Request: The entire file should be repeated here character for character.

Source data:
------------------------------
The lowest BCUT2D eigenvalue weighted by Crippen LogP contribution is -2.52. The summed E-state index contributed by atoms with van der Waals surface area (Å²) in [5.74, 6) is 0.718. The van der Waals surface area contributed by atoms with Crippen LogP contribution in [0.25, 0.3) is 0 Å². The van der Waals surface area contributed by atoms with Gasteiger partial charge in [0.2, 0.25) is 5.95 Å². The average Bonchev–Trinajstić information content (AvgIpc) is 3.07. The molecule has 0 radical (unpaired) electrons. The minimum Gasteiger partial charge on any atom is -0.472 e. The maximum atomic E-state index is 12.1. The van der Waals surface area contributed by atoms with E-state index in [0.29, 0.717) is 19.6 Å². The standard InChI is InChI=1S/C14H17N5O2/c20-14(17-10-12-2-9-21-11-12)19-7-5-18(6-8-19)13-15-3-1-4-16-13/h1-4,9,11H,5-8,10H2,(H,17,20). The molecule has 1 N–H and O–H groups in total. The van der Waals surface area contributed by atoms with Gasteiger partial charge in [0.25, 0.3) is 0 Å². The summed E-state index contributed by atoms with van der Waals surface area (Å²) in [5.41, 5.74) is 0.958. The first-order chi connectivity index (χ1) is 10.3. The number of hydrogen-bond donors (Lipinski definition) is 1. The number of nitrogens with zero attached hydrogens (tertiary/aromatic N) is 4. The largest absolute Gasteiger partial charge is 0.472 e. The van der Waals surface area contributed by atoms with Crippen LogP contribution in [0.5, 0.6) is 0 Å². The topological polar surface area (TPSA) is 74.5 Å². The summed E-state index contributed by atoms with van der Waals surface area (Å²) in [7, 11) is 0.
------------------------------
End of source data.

The lowest BCUT2D eigenvalue weighted by Crippen LogP contribution is -2.52. The summed E-state index contributed by atoms with van der Waals surface area (Å²) in [5.74, 6) is 0.718. The van der Waals surface area contributed by atoms with Crippen LogP contribution in [0.25, 0.3) is 0 Å². The van der Waals surface area contributed by atoms with Gasteiger partial charge in [0.2, 0.25) is 5.95 Å². The average Bonchev–Trinajstić information content (AvgIpc) is 3.07. The molecule has 0 radical (unpaired) electrons. The minimum Gasteiger partial charge on any atom is -0.472 e. The maximum atomic E-state index is 12.1. The van der Waals surface area contributed by atoms with E-state index in [0.29, 0.717) is 19.6 Å². The standard InChI is InChI=1S/C14H17N5O2/c20-14(17-10-12-2-9-21-11-12)19-7-5-18(6-8-19)13-15-3-1-4-16-13/h1-4,9,11H,5-8,10H2,(H,17,20). The molecule has 1 N–H and O–H groups in total. The van der Waals surface area contributed by atoms with Gasteiger partial charge in [0.25, 0.3) is 0 Å². The summed E-state index contributed by atoms with van der Waals surface area (Å²) in [5.41, 5.74) is 0.958. The first-order chi connectivity index (χ1) is 10.3. The number of hydrogen-bond donors (Lipinski definition) is 1. The number of nitrogens with zero attached hydrogens (tertiary/aromatic N) is 4. The largest absolute Gasteiger partial charge is 0.472 e. The van der Waals surface area contributed by atoms with Crippen LogP contribution in [0.5, 0.6) is 0 Å². The topological polar surface area (TPSA) is 74.5 Å². The summed E-state index contributed by atoms with van der Waals surface area (Å²) in [7, 11) is 0.